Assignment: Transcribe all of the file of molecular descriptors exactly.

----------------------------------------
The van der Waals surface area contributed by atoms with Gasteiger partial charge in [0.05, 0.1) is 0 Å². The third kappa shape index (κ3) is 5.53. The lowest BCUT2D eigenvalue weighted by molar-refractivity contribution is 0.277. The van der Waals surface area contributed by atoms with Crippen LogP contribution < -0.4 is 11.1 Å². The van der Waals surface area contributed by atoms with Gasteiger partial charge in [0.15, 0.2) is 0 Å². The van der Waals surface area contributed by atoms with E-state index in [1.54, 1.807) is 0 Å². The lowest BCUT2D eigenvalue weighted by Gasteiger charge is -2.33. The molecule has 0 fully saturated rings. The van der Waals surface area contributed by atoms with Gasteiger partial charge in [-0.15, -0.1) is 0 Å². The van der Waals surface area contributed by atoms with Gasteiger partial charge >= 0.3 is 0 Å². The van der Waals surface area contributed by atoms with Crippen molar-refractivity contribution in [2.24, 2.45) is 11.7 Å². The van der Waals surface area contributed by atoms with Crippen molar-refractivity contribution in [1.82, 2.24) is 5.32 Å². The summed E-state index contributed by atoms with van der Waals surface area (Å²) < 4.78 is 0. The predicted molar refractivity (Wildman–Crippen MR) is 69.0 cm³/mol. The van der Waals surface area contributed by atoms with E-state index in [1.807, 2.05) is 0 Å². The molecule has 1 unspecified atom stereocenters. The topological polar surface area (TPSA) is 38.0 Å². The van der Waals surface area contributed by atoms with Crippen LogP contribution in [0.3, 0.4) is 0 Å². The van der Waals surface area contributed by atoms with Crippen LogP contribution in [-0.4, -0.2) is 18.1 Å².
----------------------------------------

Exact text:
The van der Waals surface area contributed by atoms with Gasteiger partial charge in [0.05, 0.1) is 0 Å². The third kappa shape index (κ3) is 5.53. The lowest BCUT2D eigenvalue weighted by molar-refractivity contribution is 0.277. The van der Waals surface area contributed by atoms with Crippen LogP contribution < -0.4 is 11.1 Å². The van der Waals surface area contributed by atoms with Gasteiger partial charge in [0.15, 0.2) is 0 Å². The van der Waals surface area contributed by atoms with E-state index in [1.54, 1.807) is 0 Å². The lowest BCUT2D eigenvalue weighted by Gasteiger charge is -2.33. The molecule has 0 fully saturated rings. The van der Waals surface area contributed by atoms with Gasteiger partial charge in [-0.15, -0.1) is 0 Å². The van der Waals surface area contributed by atoms with Gasteiger partial charge >= 0.3 is 0 Å². The van der Waals surface area contributed by atoms with Crippen molar-refractivity contribution in [2.24, 2.45) is 11.7 Å². The van der Waals surface area contributed by atoms with Crippen molar-refractivity contribution in [1.82, 2.24) is 5.32 Å². The summed E-state index contributed by atoms with van der Waals surface area (Å²) < 4.78 is 0. The predicted molar refractivity (Wildman–Crippen MR) is 69.0 cm³/mol. The van der Waals surface area contributed by atoms with E-state index in [1.807, 2.05) is 0 Å². The molecule has 1 unspecified atom stereocenters. The topological polar surface area (TPSA) is 38.0 Å². The van der Waals surface area contributed by atoms with Crippen LogP contribution in [0.3, 0.4) is 0 Å². The van der Waals surface area contributed by atoms with Crippen LogP contribution in [-0.4, -0.2) is 18.1 Å².